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MBA recommendation letter

3 Tips for Securing a Strong Letter of Recommendation

The strength of your MBA recommendation letter depends greatly who you choose to write it.

As the only part of your MBA application that’s not created by you, letters of recommendation offer admissions officers a third-party view into your characters, strengths, and goals.

Jessica Chung, an admissions officer at Fortuna Admissions, recently offered tips for how to choose the right recommender and secure a quality letter.


Ideally, your recommender should be your direct supervisor or someone who can speak to your quality of work, accomplishments, and potential.

“If someone knows you well and can give insight into you, your skills and abilities and the things that make you a great MBA candidate, you’re going to have a more robust and positive letter,” says Coni Zingarelli, executive director of recruiting, admissions and student financial services at Rice University’s Jesse H. Jones Graduate School of Business.

If you can’t ask your supervisor, consider looking for someone who can speak to your strengths, qualities, and potential.

“This might be an indirect supervisor — someone who has overseen a project you’ve contributed to, a manager from another department, or a client (especially if you’re self-employed),” Chung says. “You might also consider someone you worked with outside of your regular job in a role or project where you made a significant impact (such as volunteer or pro bono work). Such insight can drive home the fact that you’ll be a great contributor to the community during your time in business school.”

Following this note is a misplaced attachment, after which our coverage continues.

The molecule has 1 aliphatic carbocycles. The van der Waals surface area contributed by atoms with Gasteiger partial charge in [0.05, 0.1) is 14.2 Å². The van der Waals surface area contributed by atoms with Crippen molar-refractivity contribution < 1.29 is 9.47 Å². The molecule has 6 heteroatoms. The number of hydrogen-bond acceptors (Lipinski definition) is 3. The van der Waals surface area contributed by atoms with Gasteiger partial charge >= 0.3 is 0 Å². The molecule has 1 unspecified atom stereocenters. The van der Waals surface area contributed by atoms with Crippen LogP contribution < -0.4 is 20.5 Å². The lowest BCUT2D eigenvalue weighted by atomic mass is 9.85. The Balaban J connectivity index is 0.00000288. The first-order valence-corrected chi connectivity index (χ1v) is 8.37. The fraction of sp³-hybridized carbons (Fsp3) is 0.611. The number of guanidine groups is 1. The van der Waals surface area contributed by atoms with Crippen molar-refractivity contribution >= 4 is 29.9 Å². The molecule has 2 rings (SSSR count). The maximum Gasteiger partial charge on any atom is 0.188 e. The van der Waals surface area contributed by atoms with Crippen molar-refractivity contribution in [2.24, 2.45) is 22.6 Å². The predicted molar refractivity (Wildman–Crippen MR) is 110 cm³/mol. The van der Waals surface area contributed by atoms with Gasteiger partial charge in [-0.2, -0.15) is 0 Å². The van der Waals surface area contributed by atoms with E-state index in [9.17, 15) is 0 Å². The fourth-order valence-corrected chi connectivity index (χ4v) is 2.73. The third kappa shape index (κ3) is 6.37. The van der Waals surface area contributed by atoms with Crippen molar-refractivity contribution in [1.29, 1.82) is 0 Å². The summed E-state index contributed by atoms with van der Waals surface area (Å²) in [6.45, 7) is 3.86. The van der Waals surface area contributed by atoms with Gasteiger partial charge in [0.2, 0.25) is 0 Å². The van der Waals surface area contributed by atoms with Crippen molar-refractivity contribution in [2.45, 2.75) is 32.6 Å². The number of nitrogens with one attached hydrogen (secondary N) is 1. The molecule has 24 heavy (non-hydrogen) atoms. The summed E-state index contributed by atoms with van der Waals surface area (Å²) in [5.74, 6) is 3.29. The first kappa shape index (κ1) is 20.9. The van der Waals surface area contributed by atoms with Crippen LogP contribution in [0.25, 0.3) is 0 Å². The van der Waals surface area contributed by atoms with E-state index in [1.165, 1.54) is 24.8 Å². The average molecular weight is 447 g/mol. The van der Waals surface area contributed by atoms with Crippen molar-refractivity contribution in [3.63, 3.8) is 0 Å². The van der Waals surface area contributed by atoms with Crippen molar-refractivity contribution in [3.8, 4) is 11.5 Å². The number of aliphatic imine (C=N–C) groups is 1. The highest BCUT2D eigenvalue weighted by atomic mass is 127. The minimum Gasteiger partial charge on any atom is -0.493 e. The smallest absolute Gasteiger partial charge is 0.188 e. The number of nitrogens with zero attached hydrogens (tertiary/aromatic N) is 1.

While your recommender should know you well, you shouldn’t expect that they have everything they need to write a quality letter. Chung recommends setting your recommender up for success by walking them through the process and providing key details.

“Give them an overview of the points the letter should cover, and some reminders of times you demonstrated key strengths and skills,” Chung says. “Make sure you share your career plans and reasons for pursuing an MBA, and the key themes about your unique experiences and character that you will weave throughout your application. Ideally, your recommender will echo these themes in their letter, reinforcing and validating your points.”


To ensure the best possible letter, be sure to give your recommenders at least four weeks of lead time. Chung recommends even more time to account for any delays.

“Be clear about the deadlines and ask about any potential obstacles in their schedule,” Chung says. “Then be sure to stay in contact with your recommenders over the ensuing weeks to make sure they have all the information they need and are clear on how they need to deliver the letter of recommendation.”

Sources: Fortuna Admissions, US News


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